How Communities Can Better Serve Seniors at Home
Aging Matters

If you're like me, you want to stay at home as long as you can while growing older. However, if you live alone without a companion or adult child nearby, it's particularly difficult to manage; to remain safe, and continue being independent.

For local leaders, there are mounting concerns about the older folks living in rural areas and suburbia because many go without needed services. Identifying the needs will ultimately keep aging residents out of hospitals and nursing homes.

Besides, as one ages, driving becomes a substantial barrier to a having a higher standard of living. Although, younger seniors have no issues with getting where they need to be. It affects the seniors who are in the worst health; they indicate that they have problems getting to a pharmacy and grocery store.

Organizations like AARP and Milken Institute want city councils to address it now. Aging Experts at have come up with a few suggestions for communities to consider now:

  • Betsie Sassen, Capitol Consulting, LLC, Adopt the Village Model, which is a growing movement in the U.S. It is a neighbor-to-neighbor system that provides transportation, home repairs, health and wellness, and social events. The Beacon Hill neighborhood in Boston created the 205 Villages; another 150 are in development.
  • Anthony Cirillo,, we need to build NORCs, Naturally Occurring Retirement Communities like the ones built in urban areas where seniors congregate, allowing them to walk to what they need. Our suburbs have needs for the same. But there's an issue since suburbia is so spacious, how will the seniors who live at a distance get to the needed services?
  • Michelle Jeong, LifeAssist, Catholic Charities in Santa Clara serves several thousands of older persons who desire to age in place in a suburban setting. They offer multiple services like senior community centers, onsite caregivers and nutritional programs to ensure that seniors remain engaged, active and healthy.
  • Shannon Martin,, there are ways small businesses can help. Grocery delivery, driving services, and house cleaning. The shared economy/innovation can make these activities more accessible and affordable. We created a falls prevention coalition locally; this is an excellent way to educate (and provide resources) about the risk of falls, one of the fastest ways to derail plans to age at home.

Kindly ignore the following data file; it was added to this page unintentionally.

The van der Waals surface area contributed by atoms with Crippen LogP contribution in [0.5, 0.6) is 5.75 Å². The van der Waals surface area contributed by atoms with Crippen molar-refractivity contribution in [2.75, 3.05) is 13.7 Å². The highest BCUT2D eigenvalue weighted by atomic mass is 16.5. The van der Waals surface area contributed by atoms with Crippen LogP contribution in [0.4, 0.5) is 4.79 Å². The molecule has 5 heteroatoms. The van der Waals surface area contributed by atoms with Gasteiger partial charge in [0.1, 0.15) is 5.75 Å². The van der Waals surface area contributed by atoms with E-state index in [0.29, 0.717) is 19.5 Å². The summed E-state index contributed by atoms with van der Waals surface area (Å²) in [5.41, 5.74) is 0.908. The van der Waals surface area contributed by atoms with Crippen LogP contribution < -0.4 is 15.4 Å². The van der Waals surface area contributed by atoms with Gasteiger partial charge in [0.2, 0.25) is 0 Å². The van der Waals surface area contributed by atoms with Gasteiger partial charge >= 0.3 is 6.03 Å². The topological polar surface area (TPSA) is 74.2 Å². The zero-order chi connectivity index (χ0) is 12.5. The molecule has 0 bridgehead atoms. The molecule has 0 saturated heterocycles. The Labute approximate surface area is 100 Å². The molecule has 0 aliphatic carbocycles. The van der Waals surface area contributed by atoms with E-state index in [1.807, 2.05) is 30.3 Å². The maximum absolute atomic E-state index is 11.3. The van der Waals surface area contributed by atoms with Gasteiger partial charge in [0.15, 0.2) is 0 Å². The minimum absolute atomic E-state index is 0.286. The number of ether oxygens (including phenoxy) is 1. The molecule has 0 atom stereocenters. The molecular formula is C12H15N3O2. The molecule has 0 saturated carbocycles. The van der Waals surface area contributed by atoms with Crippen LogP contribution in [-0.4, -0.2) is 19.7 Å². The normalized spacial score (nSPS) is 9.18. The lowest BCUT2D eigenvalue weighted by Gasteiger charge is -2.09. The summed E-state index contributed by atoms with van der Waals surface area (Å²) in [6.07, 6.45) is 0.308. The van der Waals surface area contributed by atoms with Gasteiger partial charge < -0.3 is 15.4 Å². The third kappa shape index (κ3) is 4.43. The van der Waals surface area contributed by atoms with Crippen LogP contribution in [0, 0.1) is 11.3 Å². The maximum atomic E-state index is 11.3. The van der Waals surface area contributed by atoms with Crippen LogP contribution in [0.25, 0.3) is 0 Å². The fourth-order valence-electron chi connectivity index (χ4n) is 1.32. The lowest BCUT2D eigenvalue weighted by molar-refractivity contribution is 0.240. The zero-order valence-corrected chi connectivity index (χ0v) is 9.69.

• Kathy Birkett,, we have seen examples of livable communities. Older persons who form partnerships to help with home maintenance, socialization and giving help when needed is vital. Agencies can help with yard work, home repair, and transportation needs.
  • Dr. Eboni Green, trusted neighborhood associations and the Area Agency on Aging are reliable resources who can start a dialogue in local towns. Partner with them to deliver the services that are needed by the elderly.
  • Connie Chow,, home safety, home maintenance, and meals are top challenges, in particular for those with fixed incomes. To support them, communities could create free or low-cost programs that provide volunteer drivers, meal and grocery delivery, volunteer companions, home safety updates, and housekeeping, lawn, and handyman services.

Carol Marak, aging alone advocate, columnist, speaker and editor at A former family caregiver, She earned a Fundamentals of Gerontology Certificate from the USC Davis School of Gerontology and wrote about personal concerns while growing older.

Part of the Aging Matters Weekly Syndicated Column

Aging Matters is a weekly column tackling everyday challenges that our growing elderly population and their loved ones face. It is also published in a variety of syndication partners including newspapers all over the country.

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